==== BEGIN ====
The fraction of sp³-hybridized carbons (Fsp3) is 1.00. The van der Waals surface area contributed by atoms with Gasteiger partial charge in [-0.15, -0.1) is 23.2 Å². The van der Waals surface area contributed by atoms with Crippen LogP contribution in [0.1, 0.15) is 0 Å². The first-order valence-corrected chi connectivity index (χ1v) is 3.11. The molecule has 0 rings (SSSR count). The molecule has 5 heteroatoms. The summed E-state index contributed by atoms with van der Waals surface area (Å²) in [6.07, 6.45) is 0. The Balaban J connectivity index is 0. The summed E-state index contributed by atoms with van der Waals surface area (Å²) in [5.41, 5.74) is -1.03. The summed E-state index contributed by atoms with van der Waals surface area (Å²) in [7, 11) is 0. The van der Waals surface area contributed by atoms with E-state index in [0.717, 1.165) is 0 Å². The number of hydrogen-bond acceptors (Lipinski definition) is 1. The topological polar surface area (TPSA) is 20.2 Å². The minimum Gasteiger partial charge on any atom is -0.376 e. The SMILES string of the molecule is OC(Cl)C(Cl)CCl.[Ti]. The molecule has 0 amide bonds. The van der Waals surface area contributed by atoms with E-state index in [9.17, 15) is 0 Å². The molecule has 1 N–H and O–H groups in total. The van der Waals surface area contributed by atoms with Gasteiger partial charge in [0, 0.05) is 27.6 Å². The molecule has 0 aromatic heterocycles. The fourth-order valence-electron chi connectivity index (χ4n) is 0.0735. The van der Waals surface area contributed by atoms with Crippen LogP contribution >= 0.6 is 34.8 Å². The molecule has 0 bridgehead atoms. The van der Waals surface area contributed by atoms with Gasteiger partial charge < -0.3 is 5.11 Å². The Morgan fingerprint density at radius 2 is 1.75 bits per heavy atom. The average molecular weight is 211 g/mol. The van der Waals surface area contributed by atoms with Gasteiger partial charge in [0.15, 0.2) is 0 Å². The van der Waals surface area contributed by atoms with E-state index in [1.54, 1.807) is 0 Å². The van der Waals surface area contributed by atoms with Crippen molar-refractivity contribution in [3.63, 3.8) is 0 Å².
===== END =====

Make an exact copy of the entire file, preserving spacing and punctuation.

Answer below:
The fraction of sp³-hybridized carbons (Fsp3) is 1.00. The van der Waals surface area contributed by atoms with Gasteiger partial charge in [-0.15, -0.1) is 23.2 Å². The van der Waals surface area contributed by atoms with Crippen LogP contribution in [0.1, 0.15) is 0 Å². The first-order valence-corrected chi connectivity index (χ1v) is 3.11. The molecule has 0 rings (SSSR count). The molecule has 5 heteroatoms. The summed E-state index contributed by atoms with van der Waals surface area (Å²) in [6.07, 6.45) is 0. The Balaban J connectivity index is 0. The summed E-state index contributed by atoms with van der Waals surface area (Å²) in [5.41, 5.74) is -1.03. The summed E-state index contributed by atoms with van der Waals surface area (Å²) in [7, 11) is 0. The van der Waals surface area contributed by atoms with E-state index in [0.717, 1.165) is 0 Å². The number of hydrogen-bond acceptors (Lipinski definition) is 1. The topological polar surface area (TPSA) is 20.2 Å². The minimum Gasteiger partial charge on any atom is -0.376 e. The SMILES string of the molecule is OC(Cl)C(Cl)CCl.[Ti]. The molecule has 0 amide bonds. The van der Waals surface area contributed by atoms with E-state index in [9.17, 15) is 0 Å². The molecule has 1 N–H and O–H groups in total. The van der Waals surface area contributed by atoms with Gasteiger partial charge in [0, 0.05) is 27.6 Å². The molecule has 0 aromatic heterocycles. The fourth-order valence-electron chi connectivity index (χ4n) is 0.0735. The van der Waals surface area contributed by atoms with Crippen LogP contribution >= 0.6 is 34.8 Å². The molecule has 0 bridgehead atoms. The van der Waals surface area contributed by atoms with Gasteiger partial charge < -0.3 is 5.11 Å². The Morgan fingerprint density at radius 2 is 1.75 bits per heavy atom. The average molecular weight is 211 g/mol. The van der Waals surface area contributed by atoms with Gasteiger partial charge in [0.15, 0.2) is 0 Å². The van der Waals surface area contributed by atoms with E-state index in [1.54, 1.807) is 0 Å². The van der Waals surface area contributed by atoms with Crippen molar-refractivity contribution in [3.63, 3.8) is 0 Å².